Asuran (Review)

Manju Warrier in Asuran with Dhanush

The family of Sivasamy is running and hiding from a group. “Asuran” is a cinematic adaptation of the Tamil novel “Vekkai,” written by Poomani. Vetrimaaran took the basic plot from the novel and changed it so much that the readers of “Vekkai” will have dozens of questions about the focus and characters. However, Asuran’s writing is so strong, with robust characters and good character development, that it easily involves the viewer in its story and action from beginning to end.

Like his previous movies, here also, Vetrimaaran talks about land and caste division. It is also the story of a father trying to protect his family from his past. The portrayal of the relationship between father and son really elevates this film. Asuran is also a mass film with heroic action scenes and heavy mass theme music. Back-to-back movies yesterday: Jallikattu and Asuran. For a few moments, I felt as if it’s a continuation of the other. Asuran starts from where Jallikattu ends. Even the sound and location looked the same (first two or three scenes). I loved that connection.

“நாம கொலை பண்ணா கூட மானத்துக்காக தான் பண்ணோம்னு ஒத்துக்கிற மாட்டானுவ”

As the story unfolds, you will be treated to great cinematography by Velraj and poignant musical renditions throughout. GV Prakash’s soundtrack is very poetic, powerful, portentous, and complex. Goosebumps are guaranteed whenever the Vaa Asura track is played. I’d watch this movie for these track-induced scenes alone. The set design and costumes are flawless. The film is immaculate in technical terms, like perfect sound designing.

Vetrimaaran breaks all norms of ‘big hero’ movies in Kollywood. The hero of ‘Asuran’ does everything that the usual ‘big heroes’ don’t do. The Tamil industry is blessed with actors like Vijay Sethupathi and Dhanush. It’s impossible to think about another actor as Sivasamy. Even with so many non-clichéd scenes for the hero, Asuran is still the most commercialized product, along with Pollathavan, from Vetrimaaran.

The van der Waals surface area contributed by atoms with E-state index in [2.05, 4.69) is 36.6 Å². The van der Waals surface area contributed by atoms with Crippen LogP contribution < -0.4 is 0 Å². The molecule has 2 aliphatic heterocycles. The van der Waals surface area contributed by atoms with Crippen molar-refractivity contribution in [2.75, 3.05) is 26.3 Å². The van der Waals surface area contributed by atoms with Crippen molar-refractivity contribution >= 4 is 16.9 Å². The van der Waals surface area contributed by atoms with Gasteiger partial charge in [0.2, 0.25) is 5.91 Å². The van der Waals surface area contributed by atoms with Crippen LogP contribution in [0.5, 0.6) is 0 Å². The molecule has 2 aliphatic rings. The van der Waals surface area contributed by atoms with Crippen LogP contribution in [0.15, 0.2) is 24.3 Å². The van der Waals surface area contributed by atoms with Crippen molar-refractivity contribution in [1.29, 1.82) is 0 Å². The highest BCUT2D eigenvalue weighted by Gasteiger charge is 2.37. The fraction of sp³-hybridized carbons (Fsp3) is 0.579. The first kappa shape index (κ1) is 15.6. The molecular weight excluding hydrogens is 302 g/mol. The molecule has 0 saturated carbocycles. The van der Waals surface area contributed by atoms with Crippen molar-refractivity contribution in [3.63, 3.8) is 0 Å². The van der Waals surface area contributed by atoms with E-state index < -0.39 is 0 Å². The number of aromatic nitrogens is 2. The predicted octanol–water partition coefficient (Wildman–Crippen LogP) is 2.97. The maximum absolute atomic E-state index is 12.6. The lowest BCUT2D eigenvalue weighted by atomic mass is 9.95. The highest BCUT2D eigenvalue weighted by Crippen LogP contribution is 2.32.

“இவனுங்க எது பண்ணாலும், போலீஸ் கண்டுக்கவே கண்டுக்காதா?”

Dhanush looks best in Vetrimaaran movies, and it’s essential to delve into them. Dhanush looked his best in Pollathavan, such as in the hospital scene where Kishore and Daniel Balaji meet Dhanush. Then came Aadukalam, followed by Vada Chennai. Now, in Asuran, Dhanush continues to shine. Vetrimaaran’s films portray emotions, especially sadness and anger, close to real life. This authenticity is likely the reason we see actors at their natural best. In Asuran, Dhanush brings the character to life, delivering an exceptional performance, particularly as the aged father.

“இங்கே இவனுங்க வெச்சதுதான் சட்டமா, என்ன பண்ணாலும் நாம பொறுத்துட்டு போகணுமா? இவனுங்க எது பண்ணாலும், போலீஸ் கண்டுக்கவே கண்டுக்காதா?”

Manju Warrier is incredible as Pachaiyamma, making a powerful entry into Kollywood. It’s refreshing to see her in such a commanding character. Manju brings grace to the screen as Sivasamy’s wife and delivers a superb performance. Despite having portrayed a similar role in Kanmadam years ago, she continues to amaze with her ease in such characters. This film should serve as a reminder for Malayalam filmmakers to offer her stronger and more deserving roles. Pasupathy, as Maama, is a welcome presence, and it’s great to see an underused actor getting such roles. Ken Karunas and Teejay Arunasalam do a fine job, while Ammu Abirami is beautiful and perfectly fits her character.

Vetrimaaran consistently proves to my non-Tamil friends that he doesn’t know how to make a bad film. Asuran is another example. While it may not be Vetrimaaran’s best, it’s certainly the best of the season from Tamil cinema.

“நம்மகிட்ட காடு இருந்தா எடுத்துக்கிடுவானுங்க, காசு இருந்தா புடுங்கிக்கிடுவானுங்க. படிப்பை மட்டும்தான் நம்மகிட்டருந்து எடுத்துக்கவே முடியாது. சிதம்பரம், நீ நல்லா படி. படிச்சு வேலைக்கு போ. அதிகாரத்துக்கு வா. வந்துட்டு அவனுவ செஞ்சத செய்யாத. உனக்கு என்ன நடந்துச்சோ அத மத்தவனுக்கு நடக்காம பாத்துக்க”

4 Rating

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About the Author

PS Arjun
Cinephile. Learning the art of filmmaking. Script Writer of Amutha (Tamil) and Pattaapakal (Malayalam). Filmmaker.

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